Wednesday, September 25, 2013

Traveling with Diabetes

Below are my experiences in traveling with Diabetes. Recently, I moved to Singapore from the United States. I was in four air ports around the world. I have taken many flights previous to this journey whilst having diabetes. I've also been on road trips and have blogged about my pumping vacation last summer for a trip to the beach here:

Disclosure: I am not a doctor nor a TSA agent. These experiences are my own and as always, your diabetes may vary.

I've got SLC International Airport down to a science when it comes to wearing an insulin pump. But, I had never taken a year's worth of insulin across the world with me. So, I was a little bit worried about how that would all play out but it turned out fine.

I looked it up on the TSA website as well as asked them on twitter (and they responded!) about how to travel with diabetes supplies.  There I found out that I could indeed take a year's worth of insulin as well as the ice packs necessary to keep it cool on the 21 hour journey.  The website just said that I had to declare my insulin before putting it through.  Easy enough, I thought!

As I approached the security check, I told them that I had insulin and ice inside my bag.  The TSA agent asked that I separate them.  I pulled out both my insulin and my ice and put them in the totes provided and sent them through security.  I hid my pump under my shorts and easily walked through security. No issues and on to boarding.

The reason I choose to hide my pump is purely from experience.  The insulin pump has NEVER set off the alarm.  But, I've been leery of taking it through before, thinking it would set off the alarm.  A couple of times, while traveling through SLC int. I showed them my pump, told them what it was, and then proceeded through the metal detector.  Because I had shown them my pump, and NOT because it set off the alarm, I got the pat down.  As security measures increased, and full-body scanners, and full body pat downs came around, this process also involved an extensive full-body pat down.  Personally, I do not think a simple insulin pump warrants such treatment.  It is a medical device, OBVIOUSLY  a medical device.  It is also VERY COMMONLY worn and used by millions of diabetics in the United States. Therefore, I see no reason why a pat-down is necessary.  Especially when it doesn't set off the alarms.  The entire process would make me more and more frustrated and I just HATED the entire process. The ONLY positive side was that my husband had to deal with the kids, their shoes, coats, bags, the stroller, and whatever else our family of four was traveling with... for just a few minutes, while I was held up in security.  He usually had it under control by the time I finished and all I had to do was put on my shoes and follow them to the gate.

So.  One time when traveling to see the in-laws, I decided to hide my pump by wearing it clipped to my underwear (I ALWAYS wear my insulin pump with the belt clip) underneath my jeans.  No issues.  Whatsoever!  so... that's what I've done from now on!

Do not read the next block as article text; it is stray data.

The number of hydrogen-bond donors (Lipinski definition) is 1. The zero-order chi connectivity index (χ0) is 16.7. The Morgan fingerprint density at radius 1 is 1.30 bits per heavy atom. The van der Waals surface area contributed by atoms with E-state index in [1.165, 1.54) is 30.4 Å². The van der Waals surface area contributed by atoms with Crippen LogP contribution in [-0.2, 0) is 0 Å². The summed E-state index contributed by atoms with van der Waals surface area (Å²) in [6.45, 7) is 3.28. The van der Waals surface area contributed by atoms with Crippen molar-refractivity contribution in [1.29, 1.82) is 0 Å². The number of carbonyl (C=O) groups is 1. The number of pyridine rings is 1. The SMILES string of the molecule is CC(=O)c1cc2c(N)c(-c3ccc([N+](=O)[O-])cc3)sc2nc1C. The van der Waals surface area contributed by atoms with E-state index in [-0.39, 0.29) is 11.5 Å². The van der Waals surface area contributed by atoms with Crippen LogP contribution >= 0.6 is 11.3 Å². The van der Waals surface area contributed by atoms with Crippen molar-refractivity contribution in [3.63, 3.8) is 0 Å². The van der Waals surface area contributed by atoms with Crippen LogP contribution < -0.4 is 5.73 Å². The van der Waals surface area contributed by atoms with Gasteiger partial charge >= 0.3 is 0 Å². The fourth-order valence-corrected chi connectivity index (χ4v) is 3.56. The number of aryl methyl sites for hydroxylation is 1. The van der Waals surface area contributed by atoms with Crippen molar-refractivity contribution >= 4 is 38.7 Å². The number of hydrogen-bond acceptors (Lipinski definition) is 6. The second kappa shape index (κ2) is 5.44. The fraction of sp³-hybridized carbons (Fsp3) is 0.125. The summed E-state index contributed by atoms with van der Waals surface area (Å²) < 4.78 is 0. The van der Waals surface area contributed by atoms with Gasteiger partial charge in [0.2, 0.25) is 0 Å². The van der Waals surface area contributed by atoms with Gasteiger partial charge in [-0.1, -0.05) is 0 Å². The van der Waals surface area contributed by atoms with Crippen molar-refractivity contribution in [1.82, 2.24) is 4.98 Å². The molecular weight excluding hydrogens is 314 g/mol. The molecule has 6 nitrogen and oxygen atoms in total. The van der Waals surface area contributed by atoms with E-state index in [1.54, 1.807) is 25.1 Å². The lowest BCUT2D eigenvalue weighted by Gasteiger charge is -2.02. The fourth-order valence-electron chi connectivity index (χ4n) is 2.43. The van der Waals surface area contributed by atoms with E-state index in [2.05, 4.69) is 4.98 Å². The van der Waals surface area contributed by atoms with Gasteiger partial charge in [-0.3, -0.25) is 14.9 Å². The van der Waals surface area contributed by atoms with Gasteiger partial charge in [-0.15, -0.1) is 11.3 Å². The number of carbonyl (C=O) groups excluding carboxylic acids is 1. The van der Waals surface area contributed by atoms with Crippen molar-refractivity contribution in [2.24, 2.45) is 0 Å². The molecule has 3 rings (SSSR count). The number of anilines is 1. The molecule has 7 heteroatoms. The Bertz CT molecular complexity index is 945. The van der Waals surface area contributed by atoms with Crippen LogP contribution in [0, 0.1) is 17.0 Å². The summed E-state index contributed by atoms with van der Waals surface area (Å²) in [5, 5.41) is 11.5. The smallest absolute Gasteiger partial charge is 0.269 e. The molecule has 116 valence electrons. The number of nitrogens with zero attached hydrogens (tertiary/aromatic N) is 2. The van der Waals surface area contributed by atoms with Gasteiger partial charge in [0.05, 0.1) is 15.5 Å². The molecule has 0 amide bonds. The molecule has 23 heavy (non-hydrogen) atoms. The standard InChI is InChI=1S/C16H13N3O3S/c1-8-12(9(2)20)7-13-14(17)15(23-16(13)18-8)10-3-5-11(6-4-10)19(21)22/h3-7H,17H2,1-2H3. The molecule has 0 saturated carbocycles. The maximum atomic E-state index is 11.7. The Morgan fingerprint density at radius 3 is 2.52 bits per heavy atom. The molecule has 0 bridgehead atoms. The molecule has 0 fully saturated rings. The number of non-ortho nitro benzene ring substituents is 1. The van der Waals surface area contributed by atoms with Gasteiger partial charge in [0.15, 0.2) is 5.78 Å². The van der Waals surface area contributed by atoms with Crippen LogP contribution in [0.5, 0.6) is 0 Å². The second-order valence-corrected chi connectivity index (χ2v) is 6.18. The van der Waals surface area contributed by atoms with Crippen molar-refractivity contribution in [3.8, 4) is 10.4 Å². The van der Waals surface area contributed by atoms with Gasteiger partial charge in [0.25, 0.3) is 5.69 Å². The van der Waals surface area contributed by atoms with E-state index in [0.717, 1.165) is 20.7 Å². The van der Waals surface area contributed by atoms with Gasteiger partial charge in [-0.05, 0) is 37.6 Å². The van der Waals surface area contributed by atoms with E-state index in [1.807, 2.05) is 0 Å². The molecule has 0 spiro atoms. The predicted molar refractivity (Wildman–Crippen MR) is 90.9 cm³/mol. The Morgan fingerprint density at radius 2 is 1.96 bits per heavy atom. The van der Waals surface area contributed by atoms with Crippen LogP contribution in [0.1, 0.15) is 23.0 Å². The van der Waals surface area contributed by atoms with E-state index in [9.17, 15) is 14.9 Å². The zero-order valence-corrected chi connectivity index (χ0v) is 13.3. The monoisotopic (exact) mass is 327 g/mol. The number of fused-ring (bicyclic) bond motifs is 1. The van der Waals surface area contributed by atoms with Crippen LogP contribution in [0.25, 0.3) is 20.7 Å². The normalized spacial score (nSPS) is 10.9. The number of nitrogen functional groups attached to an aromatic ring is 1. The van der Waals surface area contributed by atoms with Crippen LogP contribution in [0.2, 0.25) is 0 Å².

But.. I digress. In San Francisco, we didn't have a lot of time.  So little, in fact, that unbeknownst to us, our bags didn't make it.  Security at the International gate at SFO was basically a nightmare.  It was HOT and extremely crowded.  The line was moving very slowly.  If we hadn't had business class priority, we probably would have missed our flight... maybe.  I followed the same procedure I had done in SLC but this time I made the mistake of ASKING the TSA agent whether or not I should separate my ice from my insulin inside of my carry on.  He agent told me that I did NOT need to do so.  And... of course, my bag was held up.  The boys' bags were also held up for some reason which they decided NOT to tell us about.  Damn those crayons!  ha ha ha.  Anyway, The woman on the x-ray side started chewing me out about not separating my ice from my insulin and I got right up in her face.  I was NOT losing my cool, but very firmly, and calmly, I said to her, "THAT is why I specifically asked about it.  I asked him, (pointing), right there, if I should separate my ice and insulin inside my bag before I sent it through the belt because they told me to do so in Salt Lake City and he told me that I did not."  "And that is why I ASKED SPECIFICALLY".
"Well," she responded "you should always do that."
"Well, that's why I asked" I told her again.
Eventually, our bags were all cleared through security and we were on to the gate at Singapore Airlines.

Our layover in Korea wasn't really long.  I think we had about an hour.  It was like 4:00 am our time and we all did very well with being awake at that time.  I have to give it up to the Koreans, their Incheon airport was fantastic.  Security could not have been easier.  It was 6:00 pm local time and there was no line whatsoever.  A nice man helped us all put our belongings into bins and carefully guided us though security.  No issues with the insulin, ice, or any other bags!  Quick, easy and so friendly.

By the time we made it to Singapore, we'd been en route for 21 hours.  My blood sugars did very well the whole time.  I did check them quite frequently, as recommended.  My insulin was still cold by the time we made it to our hotel and everything arrived safely... except for our bags.  ALWAYS carry on your diabetes supplies, even if you are taking a year's worth!

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